Why has Qatar Airways just launched flights to Wales?

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WHEN Gulf carriers trumpet a new route, it’s likely to be one to a major city of international repute. The big three – Emirates from Dubai, Etihad from Abu Dhabi and Qatar Airways – usually organize a good show to celebrate new flights to places like London, New York or Beijing. And so many eyebrows were raised when Qatar Airways chief executive Akbar al Baker arrived on May 1 with his Cardiff jamboree to announce his first flights to the Welsh capital .

Those familiar with British geography know that Cardiff is very different from a big city. Although it is the capital of Wales and the largest city, with only 360,000 inhabitants it is overshadowed by London 9m 150 miles to the east. Last year its airport handled fewer than 1.5m passengers, a fraction of the 8m or so that went through Bristol Airport, its main rival just across the River Severn. Cardiff Airport has struggled commercially in recent years. In 2013 it was spun off and nationalized by the Welsh government, making a pre-tax loss of around £5m ($7m) last year.

And so the arrival of the first long-haul at the airport should stimulate the lovable red dragon inside Gulliver, who is part Welsh. But even many of Gulliver’s countrymen admit that the conclusion is, on the face of it, a little strange. South Wales is a poor part of Britain, suffering from the long-term decline of the once powerful coal and steel industries. And it’s not really on the map for international tourism. It is true that there is slightly less demand for business travelers and much more for goods in the capital of Wales than in Bristol. But why, of all the airports in the world that Mr. al Baker could choose in the world, does he launch every day flights from Cardiff?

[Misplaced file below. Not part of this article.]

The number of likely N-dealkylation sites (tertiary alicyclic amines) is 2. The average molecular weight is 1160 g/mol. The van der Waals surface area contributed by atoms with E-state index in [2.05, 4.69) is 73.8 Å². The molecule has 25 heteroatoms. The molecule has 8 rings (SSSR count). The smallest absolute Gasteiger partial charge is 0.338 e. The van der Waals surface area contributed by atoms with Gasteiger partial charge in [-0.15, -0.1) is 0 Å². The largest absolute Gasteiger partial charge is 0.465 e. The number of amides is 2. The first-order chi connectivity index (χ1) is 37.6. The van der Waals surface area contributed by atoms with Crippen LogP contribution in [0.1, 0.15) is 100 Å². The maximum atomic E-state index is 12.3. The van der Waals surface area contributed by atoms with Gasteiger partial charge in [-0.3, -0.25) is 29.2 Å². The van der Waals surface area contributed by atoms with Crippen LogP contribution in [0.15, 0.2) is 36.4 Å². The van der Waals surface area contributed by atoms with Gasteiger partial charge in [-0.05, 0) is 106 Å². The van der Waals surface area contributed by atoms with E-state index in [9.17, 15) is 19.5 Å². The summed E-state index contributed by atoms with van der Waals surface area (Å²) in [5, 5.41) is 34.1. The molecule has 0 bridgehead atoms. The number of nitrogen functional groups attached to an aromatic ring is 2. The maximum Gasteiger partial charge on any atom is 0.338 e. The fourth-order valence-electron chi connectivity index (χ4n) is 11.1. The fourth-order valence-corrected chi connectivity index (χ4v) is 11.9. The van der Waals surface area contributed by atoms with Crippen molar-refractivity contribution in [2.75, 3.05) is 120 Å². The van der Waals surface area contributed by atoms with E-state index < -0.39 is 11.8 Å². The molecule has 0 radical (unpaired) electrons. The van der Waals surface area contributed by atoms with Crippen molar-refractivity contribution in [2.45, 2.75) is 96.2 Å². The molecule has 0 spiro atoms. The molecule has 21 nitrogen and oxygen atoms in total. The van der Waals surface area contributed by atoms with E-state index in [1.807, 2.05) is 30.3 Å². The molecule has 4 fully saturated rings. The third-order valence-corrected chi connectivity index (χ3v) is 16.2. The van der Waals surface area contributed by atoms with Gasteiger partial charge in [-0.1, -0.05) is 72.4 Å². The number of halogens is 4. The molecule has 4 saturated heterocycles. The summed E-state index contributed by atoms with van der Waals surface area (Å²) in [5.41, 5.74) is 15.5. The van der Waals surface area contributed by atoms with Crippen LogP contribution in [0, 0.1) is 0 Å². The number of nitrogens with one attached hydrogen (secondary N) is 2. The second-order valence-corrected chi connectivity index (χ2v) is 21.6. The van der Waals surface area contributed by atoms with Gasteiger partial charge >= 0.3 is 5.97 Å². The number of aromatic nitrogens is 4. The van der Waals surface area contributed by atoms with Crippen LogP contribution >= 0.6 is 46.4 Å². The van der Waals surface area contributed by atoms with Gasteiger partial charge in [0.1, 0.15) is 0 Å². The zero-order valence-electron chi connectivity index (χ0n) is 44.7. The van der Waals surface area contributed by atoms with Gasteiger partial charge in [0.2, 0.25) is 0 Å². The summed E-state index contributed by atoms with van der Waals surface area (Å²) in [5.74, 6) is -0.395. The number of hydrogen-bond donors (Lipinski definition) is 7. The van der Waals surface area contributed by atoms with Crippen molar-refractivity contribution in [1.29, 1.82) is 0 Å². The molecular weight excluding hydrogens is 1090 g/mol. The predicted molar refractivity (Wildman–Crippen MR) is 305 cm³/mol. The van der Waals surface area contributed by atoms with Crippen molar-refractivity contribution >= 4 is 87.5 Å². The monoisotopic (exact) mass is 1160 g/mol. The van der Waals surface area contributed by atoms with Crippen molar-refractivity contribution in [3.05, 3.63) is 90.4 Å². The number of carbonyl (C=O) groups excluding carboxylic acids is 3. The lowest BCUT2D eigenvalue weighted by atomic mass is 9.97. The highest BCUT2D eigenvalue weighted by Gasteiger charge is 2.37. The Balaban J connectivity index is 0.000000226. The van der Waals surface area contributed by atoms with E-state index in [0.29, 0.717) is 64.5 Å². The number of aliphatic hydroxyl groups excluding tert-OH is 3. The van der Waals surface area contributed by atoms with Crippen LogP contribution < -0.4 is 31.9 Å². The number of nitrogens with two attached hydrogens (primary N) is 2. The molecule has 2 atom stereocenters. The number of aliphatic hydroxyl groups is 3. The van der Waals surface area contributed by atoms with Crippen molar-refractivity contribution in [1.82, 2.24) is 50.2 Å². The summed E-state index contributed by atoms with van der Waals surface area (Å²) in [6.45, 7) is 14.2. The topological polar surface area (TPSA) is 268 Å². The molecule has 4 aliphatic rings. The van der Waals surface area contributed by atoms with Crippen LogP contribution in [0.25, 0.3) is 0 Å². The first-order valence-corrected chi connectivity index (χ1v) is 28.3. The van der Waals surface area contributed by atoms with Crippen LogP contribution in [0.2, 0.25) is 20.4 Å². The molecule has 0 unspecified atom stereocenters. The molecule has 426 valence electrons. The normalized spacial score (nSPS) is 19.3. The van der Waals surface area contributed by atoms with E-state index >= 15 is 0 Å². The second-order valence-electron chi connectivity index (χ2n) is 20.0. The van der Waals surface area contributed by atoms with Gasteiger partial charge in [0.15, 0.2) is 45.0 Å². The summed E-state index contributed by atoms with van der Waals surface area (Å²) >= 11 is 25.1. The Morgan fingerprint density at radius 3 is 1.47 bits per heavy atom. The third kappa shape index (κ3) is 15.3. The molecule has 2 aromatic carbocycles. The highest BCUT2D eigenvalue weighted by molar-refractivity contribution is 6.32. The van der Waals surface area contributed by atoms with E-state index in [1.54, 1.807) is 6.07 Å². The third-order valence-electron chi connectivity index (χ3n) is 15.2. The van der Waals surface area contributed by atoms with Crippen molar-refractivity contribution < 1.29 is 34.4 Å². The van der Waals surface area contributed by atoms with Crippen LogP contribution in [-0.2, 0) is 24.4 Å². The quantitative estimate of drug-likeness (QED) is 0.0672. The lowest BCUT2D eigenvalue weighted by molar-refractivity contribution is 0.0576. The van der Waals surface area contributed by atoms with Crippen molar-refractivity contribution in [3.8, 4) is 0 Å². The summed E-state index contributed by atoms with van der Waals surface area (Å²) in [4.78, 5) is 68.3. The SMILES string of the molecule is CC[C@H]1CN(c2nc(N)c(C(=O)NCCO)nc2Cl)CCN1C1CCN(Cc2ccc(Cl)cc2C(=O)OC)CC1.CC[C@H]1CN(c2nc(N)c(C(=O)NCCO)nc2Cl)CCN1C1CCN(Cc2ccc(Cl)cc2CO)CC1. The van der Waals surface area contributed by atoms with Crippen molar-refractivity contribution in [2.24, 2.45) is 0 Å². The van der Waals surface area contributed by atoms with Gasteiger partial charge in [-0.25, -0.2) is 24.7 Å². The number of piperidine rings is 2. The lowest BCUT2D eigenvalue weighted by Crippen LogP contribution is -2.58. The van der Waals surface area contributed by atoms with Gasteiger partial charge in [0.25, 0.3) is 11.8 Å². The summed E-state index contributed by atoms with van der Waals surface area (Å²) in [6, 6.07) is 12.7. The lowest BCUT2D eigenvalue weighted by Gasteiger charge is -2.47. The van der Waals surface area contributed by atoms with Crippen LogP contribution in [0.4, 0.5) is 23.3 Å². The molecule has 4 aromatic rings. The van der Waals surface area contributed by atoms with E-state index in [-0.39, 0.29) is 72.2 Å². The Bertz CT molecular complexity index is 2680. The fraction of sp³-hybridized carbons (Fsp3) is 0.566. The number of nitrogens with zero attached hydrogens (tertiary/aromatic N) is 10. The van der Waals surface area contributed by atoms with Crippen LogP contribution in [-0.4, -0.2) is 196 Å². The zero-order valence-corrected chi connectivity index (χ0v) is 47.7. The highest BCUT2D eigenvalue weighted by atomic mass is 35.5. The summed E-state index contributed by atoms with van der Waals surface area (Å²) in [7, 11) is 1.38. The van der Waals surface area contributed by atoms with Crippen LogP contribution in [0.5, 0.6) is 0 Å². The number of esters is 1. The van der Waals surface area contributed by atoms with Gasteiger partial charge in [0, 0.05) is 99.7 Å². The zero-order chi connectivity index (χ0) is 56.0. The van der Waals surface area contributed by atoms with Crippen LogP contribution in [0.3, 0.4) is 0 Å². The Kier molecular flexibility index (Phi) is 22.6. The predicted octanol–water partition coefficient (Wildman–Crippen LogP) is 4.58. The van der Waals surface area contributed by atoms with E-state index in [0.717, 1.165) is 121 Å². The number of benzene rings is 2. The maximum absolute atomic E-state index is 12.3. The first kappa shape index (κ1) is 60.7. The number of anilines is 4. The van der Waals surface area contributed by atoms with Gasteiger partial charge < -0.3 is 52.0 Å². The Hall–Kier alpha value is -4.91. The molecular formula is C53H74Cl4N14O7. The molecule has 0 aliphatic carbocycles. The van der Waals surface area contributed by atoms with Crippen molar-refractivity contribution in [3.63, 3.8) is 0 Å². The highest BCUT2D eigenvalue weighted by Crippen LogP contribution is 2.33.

The answer lies in some of the commercial problems that Qatar Airways now faces. Since last June, Saudi Arabia, the United Arab Emirates, Bahrain and Egypt have imposed an embargo on Qatar, banning the flag carrier’s jets from their skies. This restriction has forced the airline to cut around 20% of its capacity, as well as rerouting several flights to avoid embargoed airspace. And Emirates and the big three Chinese carriers, all of which are much bigger than Qatar, dominate the international connections business at major airports in the world’s biggest cities. And so Mr al Baker wants to focus on secondary airports outside of places like Cardiff to put bumps on seats:

Secondary airports are where the business is. As you know, the markets of primary airports have already been saturated and are above capacity and restrictions in slot times, so the option to go to secondary airports at have plans and opportunity for growth.

Will this strategy make good money? Mr al Baker says the future plans for Qatar remain “growth, growth and growth”. The signs are that the airline is doing anything but. According to Flight Ascend, a consultancy, in 2017 Qatar Airways moved, instead of growing, its flight schedule. Mr al Baker has already stated that the airline made a “big loss” that year. No wonder it is now funneling the carrier’s surplus investment capital into a number of foreign airline ventures instead of its own operations. Qatar’s arrival in Cardiff is perhaps a sign of desperation, as much as growth.

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